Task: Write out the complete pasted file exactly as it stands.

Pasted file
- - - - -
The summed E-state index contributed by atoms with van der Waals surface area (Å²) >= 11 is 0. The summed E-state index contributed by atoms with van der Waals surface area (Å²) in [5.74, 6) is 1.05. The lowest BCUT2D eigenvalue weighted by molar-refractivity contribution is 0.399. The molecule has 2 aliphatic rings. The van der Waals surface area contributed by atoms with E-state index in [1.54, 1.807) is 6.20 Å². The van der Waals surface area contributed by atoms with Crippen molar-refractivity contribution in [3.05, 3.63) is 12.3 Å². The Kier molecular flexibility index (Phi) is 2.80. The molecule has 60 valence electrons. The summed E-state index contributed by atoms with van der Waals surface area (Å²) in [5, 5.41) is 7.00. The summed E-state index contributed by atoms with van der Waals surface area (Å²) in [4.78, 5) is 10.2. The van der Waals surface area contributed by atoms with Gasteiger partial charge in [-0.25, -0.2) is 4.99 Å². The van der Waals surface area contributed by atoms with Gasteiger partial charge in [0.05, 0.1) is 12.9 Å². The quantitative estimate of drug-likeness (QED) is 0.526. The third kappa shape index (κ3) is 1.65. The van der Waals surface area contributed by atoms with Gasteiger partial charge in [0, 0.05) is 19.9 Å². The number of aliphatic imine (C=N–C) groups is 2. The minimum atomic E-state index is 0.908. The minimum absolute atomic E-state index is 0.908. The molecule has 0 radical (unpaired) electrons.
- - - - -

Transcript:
The summed E-state index contributed by atoms with van der Waals surface area (Å²) >= 11 is 0. The summed E-state index contributed by atoms with van der Waals surface area (Å²) in [5.74, 6) is 1.05. The lowest BCUT2D eigenvalue weighted by molar-refractivity contribution is 0.399. The molecule has 2 aliphatic rings. The van der Waals surface area contributed by atoms with E-state index in [1.54, 1.807) is 6.20 Å². The van der Waals surface area contributed by atoms with Crippen molar-refractivity contribution in [3.05, 3.63) is 12.3 Å². The Kier molecular flexibility index (Phi) is 2.80. The molecule has 60 valence electrons. The summed E-state index contributed by atoms with van der Waals surface area (Å²) in [5, 5.41) is 7.00. The summed E-state index contributed by atoms with van der Waals surface area (Å²) in [4.78, 5) is 10.2. The van der Waals surface area contributed by atoms with Gasteiger partial charge in [-0.25, -0.2) is 4.99 Å². The van der Waals surface area contributed by atoms with Gasteiger partial charge in [0.05, 0.1) is 12.9 Å². The quantitative estimate of drug-likeness (QED) is 0.526. The third kappa shape index (κ3) is 1.65. The van der Waals surface area contributed by atoms with Gasteiger partial charge in [0, 0.05) is 19.9 Å². The number of aliphatic imine (C=N–C) groups is 2. The minimum atomic E-state index is 0.908. The minimum absolute atomic E-state index is 0.908. The molecule has 0 radical (unpaired) electrons.